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RECs are owned by their consumer/members and operate on a nonprofit basis. The primary purpose of an REC is to make electric energy available to its members at the lowest cost. RECs may be exempt from income taxation if they meet IRS requirements. Rural Electric Cooperatives generally serve areas that the investor-owned utilities declined to serve because they could not do so profitably.
                                                                                                                                                                                                        Under the electric cooperative form of business, the customers who pay the monthly electric bills own the company. Since the cooperative is not motivated by profit, there is no need for state rate review. Rates are set by democratically elected boards of directors who represent the interests of the cooperative's consumer/members.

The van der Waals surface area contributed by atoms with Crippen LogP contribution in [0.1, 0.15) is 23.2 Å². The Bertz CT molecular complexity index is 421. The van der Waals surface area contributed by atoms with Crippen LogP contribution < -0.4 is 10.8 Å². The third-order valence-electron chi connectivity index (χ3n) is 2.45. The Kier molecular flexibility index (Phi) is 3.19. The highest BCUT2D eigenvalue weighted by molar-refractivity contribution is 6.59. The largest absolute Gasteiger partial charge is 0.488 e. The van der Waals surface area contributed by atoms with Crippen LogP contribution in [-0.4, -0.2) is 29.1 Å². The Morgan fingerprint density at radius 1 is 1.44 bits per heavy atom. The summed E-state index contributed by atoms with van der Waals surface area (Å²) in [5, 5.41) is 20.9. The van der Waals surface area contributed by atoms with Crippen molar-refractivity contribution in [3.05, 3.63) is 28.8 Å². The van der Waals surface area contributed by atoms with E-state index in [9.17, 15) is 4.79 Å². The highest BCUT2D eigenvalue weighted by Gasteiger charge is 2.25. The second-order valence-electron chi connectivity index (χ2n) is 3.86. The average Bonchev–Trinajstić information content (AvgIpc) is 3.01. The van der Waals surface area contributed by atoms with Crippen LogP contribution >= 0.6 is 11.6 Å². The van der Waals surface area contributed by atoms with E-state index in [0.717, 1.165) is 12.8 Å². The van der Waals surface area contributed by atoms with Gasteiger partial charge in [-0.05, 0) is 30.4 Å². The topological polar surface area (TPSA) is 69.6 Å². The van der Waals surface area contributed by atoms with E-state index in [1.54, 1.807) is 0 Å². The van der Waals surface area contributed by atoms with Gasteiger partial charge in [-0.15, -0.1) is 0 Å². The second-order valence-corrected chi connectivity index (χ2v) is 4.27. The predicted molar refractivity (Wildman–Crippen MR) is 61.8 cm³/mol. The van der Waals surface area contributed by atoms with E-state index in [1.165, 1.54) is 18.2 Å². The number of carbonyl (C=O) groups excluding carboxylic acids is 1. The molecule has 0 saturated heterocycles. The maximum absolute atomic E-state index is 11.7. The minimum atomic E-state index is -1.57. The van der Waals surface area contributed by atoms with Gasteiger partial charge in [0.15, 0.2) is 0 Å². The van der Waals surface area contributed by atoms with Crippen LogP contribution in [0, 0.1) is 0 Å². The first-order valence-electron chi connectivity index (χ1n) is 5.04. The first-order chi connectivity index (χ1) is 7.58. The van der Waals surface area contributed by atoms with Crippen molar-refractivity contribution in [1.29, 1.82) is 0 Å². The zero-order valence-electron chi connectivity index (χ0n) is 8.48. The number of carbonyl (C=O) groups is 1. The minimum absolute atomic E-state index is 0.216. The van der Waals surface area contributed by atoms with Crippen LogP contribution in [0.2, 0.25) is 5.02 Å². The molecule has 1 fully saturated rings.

Municipal utilities are publicly owned for the purpose of providing a dependable, economical power supply to a city's residents. Like the Rural Electric Cooperatives, municipal utilities are not subject to state rate regulation because additional public oversight is unnecessary.
Investor-owned utilities (IOUs) are shareholder-owned, for-profit business corporations. IOUs pay federal and state income taxes on their profits after taking all available tax credits and deductions. An Investor Owned Utility's rates must meet the approval of state regulations due to the monopoly control of electric service in its franchised territories. Shareholders are assured of a fair return on their investment and customers receive reliable, reasonably priced electricity.